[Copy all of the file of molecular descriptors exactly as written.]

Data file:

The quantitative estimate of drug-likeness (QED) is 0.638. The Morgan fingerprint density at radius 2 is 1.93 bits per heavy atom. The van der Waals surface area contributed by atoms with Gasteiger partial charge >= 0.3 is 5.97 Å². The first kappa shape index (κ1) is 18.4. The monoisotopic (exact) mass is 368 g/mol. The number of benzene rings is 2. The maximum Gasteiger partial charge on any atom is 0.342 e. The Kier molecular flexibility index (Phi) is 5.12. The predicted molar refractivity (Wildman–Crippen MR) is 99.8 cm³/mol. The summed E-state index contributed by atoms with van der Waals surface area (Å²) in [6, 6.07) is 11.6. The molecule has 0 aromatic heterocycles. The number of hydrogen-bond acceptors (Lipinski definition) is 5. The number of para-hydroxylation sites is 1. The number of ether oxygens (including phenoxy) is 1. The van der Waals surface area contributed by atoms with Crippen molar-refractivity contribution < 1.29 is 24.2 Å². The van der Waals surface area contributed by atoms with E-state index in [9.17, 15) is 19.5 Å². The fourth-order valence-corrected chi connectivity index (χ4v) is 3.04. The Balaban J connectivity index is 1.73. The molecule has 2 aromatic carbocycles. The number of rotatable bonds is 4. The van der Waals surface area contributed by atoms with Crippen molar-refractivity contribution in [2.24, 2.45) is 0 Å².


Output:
The quantitative estimate of drug-likeness (QED) is 0.638. The Morgan fingerprint density at radius 2 is 1.93 bits per heavy atom. The van der Waals surface area contributed by atoms with Gasteiger partial charge >= 0.3 is 5.97 Å². The first kappa shape index (κ1) is 18.4. The monoisotopic (exact) mass is 368 g/mol. The number of benzene rings is 2. The maximum Gasteiger partial charge on any atom is 0.342 e. The Kier molecular flexibility index (Phi) is 5.12. The predicted molar refractivity (Wildman–Crippen MR) is 99.8 cm³/mol. The summed E-state index contributed by atoms with van der Waals surface area (Å²) in [6, 6.07) is 11.6. The molecule has 0 aromatic heterocycles. The number of hydrogen-bond acceptors (Lipinski definition) is 5. The number of para-hydroxylation sites is 1. The number of ether oxygens (including phenoxy) is 1. The van der Waals surface area contributed by atoms with Crippen molar-refractivity contribution < 1.29 is 24.2 Å². The van der Waals surface area contributed by atoms with E-state index in [9.17, 15) is 19.5 Å². The fourth-order valence-corrected chi connectivity index (χ4v) is 3.04. The Balaban J connectivity index is 1.73. The molecule has 2 aromatic carbocycles. The number of rotatable bonds is 4. The van der Waals surface area contributed by atoms with Crippen molar-refractivity contribution in [2.24, 2.45) is 0 Å².